On the 22nd of September the White House Initiative on Educational Excellence for Hispanics announced a series of commitments, a new report and a set of education data plans outlining the Obama Administration’s work to improve the lives of the 55 million Hispanics who live in the United States — whether through increased access to high-quality early learning and STEM education, more grants to Hispanic-serving colleges, more opportunities to participate in the internships or greater apprenticeships with small businesses.
“Today, nearly one in four students in our nation’s public schools is a Hispanic youth,”
said U.S. Secretary of Education Arne Duncan.
“Making sure these young people have the opportunity to achieve their dreams isn’t just the right thing to do — it’s also a matter of our shared success as a country. In just the next few decades, Hispanics will represent nearly one in three American workers. It’s clear; the future of our nation is closely connected to the future of our Hispanic communities.”
An other problem is that girls do have to have the opportunity to be set on equal foot as boys and have to have good educational possibilities.
Right now, more than 62 million girls worldwide are out of school.
Many of them simply can’t afford the school fees, or the nearest school is miles away and they don’t have safe transportation to get there — or maybe there’s a school nearby, but it doesn’t have adequate bathroom facilities for girls. And for many girls, the obstacles they face aren’t just about resources, but about cultural norms and traditions that deem girls unworthy of an education.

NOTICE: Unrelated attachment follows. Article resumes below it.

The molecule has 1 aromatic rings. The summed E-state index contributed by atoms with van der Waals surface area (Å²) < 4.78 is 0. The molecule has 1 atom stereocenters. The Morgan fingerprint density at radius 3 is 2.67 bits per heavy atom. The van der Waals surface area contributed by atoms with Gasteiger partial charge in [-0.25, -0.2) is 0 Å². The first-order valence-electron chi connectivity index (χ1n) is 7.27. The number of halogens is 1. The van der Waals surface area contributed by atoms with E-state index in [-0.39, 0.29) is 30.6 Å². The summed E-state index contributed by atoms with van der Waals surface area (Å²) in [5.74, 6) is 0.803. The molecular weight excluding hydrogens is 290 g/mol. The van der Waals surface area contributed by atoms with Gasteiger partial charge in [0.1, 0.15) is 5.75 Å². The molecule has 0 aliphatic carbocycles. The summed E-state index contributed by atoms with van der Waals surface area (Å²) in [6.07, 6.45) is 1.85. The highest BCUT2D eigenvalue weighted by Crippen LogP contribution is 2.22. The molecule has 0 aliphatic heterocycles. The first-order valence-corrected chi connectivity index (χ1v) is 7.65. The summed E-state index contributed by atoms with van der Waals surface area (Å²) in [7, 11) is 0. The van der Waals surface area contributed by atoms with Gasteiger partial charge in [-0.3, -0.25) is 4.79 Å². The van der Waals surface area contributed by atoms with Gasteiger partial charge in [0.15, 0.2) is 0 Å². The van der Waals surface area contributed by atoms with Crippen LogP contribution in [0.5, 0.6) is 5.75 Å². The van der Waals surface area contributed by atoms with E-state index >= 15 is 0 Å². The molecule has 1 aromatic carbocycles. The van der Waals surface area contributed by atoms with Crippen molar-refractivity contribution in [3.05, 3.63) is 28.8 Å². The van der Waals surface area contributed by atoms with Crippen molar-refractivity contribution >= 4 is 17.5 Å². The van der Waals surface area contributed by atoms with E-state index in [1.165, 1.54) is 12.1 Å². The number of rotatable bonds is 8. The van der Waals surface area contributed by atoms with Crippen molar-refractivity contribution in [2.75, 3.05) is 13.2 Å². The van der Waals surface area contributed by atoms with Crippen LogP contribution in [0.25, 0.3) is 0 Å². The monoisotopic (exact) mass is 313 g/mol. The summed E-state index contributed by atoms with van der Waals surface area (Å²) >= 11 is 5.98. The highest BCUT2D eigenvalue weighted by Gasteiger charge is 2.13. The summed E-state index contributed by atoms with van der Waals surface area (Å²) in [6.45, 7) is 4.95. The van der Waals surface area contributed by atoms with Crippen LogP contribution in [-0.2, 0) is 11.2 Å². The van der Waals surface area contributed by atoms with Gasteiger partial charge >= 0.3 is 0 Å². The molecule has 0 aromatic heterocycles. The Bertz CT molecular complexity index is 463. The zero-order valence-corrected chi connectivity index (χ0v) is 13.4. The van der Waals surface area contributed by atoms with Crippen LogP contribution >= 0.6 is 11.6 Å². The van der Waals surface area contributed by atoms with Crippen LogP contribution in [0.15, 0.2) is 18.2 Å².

Those photos will be posted to Girl Rising’s yearbook at 62MillionGirls.com, and you’ll help us raise awareness about all the girls who aren’t in school and show the power of education to transform their lives.
This is a serious moral crisis — and it’s also an urgent economic issue:
Girls who go to school earn higher salaries, and sending more girls to school can even help boost a country’s entire economy. Girls’ education is a health issue as well, because studies show that educated girls raise healthier families and have lower rates of HIV and maternal mortality.
That’s why earlier this year, the President and First Lady Michelle Obama launched an initiative called Let Girls Learn. Working with the Peace Corps, businesses and organizations, and countries across the globe, we’re helping adolescent girls worldwide go to school. Now, the 62 Million Girls campaign is working to raise awareness for this cause and for these girls.
As I’ve traveled the world, I have met so many of these girls — and they are so bright, so determined and so eager to learn.
I see myself in these girls. I see my daughters in these girls. These girls are our girls, and I simply cannot walk away from them.
says First Lady Michelle Obama.
Note: The Obama Administration is committed to investments to expand high-quality early learning programs; increase equity and opportunity for all students; support teachers and school leaders; and improve access, affordability and student outcomes in college. It is the Administration’s priority to ensure that every single child in this country deserves the opportunity to receive a strong education.